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Clemens calm at accuser; emotional about steroids
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By Jaime Aron

HOUSTON - During the 17 minutes Roger Clemens spoke with friend-turned-accuser Brian McNamee, he kept his emotions in check. He did an even better job during the 17 minutes he listened again to the phone call in a room filled with reporters.

And then it was Clemens' turn to talk. And out came the emotion.

In his first news conference since McNamee accused him of using steroids and human growth hormone in the Mitchell Report, Clemens' eyes watered during his opening statement and again during what proved to be his closing remarks. The whole thing lasted about 2½ minutes less than his chat with McNamee, ending with Clemens abruptly leaving.

Clemens sat expressionless as he listened to the conversation taped last Friday, when his former personal trainer repeatedly asked, "What do you want me to do?"

McNamee said those words, or a close variation, 21 times. No matter whether McNamee's tone was angry or pleading, whether he was talking about his ailing 10-year-old son or offering to go to jail, Clemens never fired back with anger or accusations that McNamee was lying.

Instead, Clemens offered his own repetitive theme: "I just want the truth out there."

The next steps in this unfolding saga might help discover that elusive truth.

A week from Wednesday, Clemens and McNamee are scheduled to testify under oath before the House Committee on Oversight and Government Reform.

"I'm going to Congress, and I'm going to tell the truth," Clemens said. "I'm going to tell everything I know about the situation and steroids and everything else, which isn't a lot."

McNamee told former Senator majority leader George Mitchell that he injected Clemens at least 16 times with steroids and human growth hormone in 1998, 2000 and 2001. Clemens acknowledged receiving injections from McNamee, however, he said they were vitamin B-12 and the painkiller lidocaine.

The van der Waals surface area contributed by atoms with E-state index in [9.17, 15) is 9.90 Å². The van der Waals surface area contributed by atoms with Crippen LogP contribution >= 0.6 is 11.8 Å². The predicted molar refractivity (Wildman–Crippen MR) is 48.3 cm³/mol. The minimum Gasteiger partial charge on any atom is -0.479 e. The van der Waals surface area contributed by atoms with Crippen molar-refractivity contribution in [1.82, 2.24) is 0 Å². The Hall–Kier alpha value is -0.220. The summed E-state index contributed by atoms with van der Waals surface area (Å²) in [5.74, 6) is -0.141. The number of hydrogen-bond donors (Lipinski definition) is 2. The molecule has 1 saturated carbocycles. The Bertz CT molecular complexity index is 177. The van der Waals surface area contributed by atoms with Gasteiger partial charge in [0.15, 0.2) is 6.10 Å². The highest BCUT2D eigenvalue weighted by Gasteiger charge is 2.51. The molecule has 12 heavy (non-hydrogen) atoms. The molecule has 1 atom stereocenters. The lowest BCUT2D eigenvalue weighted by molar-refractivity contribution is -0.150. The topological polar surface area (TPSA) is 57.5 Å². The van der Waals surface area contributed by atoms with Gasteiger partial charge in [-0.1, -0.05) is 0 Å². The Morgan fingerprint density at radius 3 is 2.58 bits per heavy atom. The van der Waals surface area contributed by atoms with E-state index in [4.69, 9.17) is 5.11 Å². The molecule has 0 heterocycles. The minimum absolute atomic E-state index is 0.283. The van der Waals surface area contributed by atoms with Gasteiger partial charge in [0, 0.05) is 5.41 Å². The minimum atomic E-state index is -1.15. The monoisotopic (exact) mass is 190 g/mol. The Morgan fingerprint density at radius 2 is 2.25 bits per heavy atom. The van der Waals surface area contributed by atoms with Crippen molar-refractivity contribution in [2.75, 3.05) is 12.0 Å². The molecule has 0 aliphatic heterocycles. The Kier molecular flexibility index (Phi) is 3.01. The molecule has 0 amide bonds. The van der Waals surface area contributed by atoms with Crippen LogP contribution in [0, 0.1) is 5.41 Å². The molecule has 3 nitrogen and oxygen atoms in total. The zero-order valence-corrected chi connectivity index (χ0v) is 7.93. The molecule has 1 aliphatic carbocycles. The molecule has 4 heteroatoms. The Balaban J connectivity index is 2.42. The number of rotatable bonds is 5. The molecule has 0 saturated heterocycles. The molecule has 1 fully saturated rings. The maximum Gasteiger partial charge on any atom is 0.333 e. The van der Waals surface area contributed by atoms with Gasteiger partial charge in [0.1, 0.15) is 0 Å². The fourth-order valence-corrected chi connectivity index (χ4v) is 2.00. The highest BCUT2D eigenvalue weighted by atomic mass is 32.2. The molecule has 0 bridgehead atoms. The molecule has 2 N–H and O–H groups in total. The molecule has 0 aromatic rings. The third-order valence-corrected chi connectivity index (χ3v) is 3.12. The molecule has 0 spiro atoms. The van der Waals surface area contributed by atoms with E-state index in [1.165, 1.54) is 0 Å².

McNamee has agreed to testify, and Clemens' attorney, Rusty Hardin, said the seven-time Cy Young Award winner would answer all questions without invoking his Constitutional right against self-incrimination. But Hardin wouldn't vouch for how Clemens will handle the questions.

"I can't guarantee anybody he won't be as upset with the allegations there as he has been here," Hardin said. "The one thing I can guarantee is that he's going to answer them."

Clemens and McNamee also might be headed toward a showdown in court.

Late Sunday, Clemens filed a defamation suit against McNamee in a Texas state court, another salvo in the escalating fight between the pair, who had worked together since they met while with the Toronto Blue Jays a decade ago. One of McNamee's lawyers, Richard Emery, said his client probably will sue Clemens in New York.

During the news conference, Clemens answered a little more than a dozen questions, several of them follow-ups to comments he made during a "60 Minutes" interview that aired Sunday night.

As his answers became more impassioned, Hardin passed Clemens a note telling him to "lighten up." Clemens scoffed.

Then he ended the session amid talk about the Hall of Fame, jabbing his index finger while angrily dismissing the idea that he must be inducted to justify his hard work and career.

"I cannot wait to go into the private sector and hopefully never have to answer it again," Clemens said.

"I've said enough," he added, then walked out.

Afterward, Hardin said Clemens' prickliness was understandable - even justified.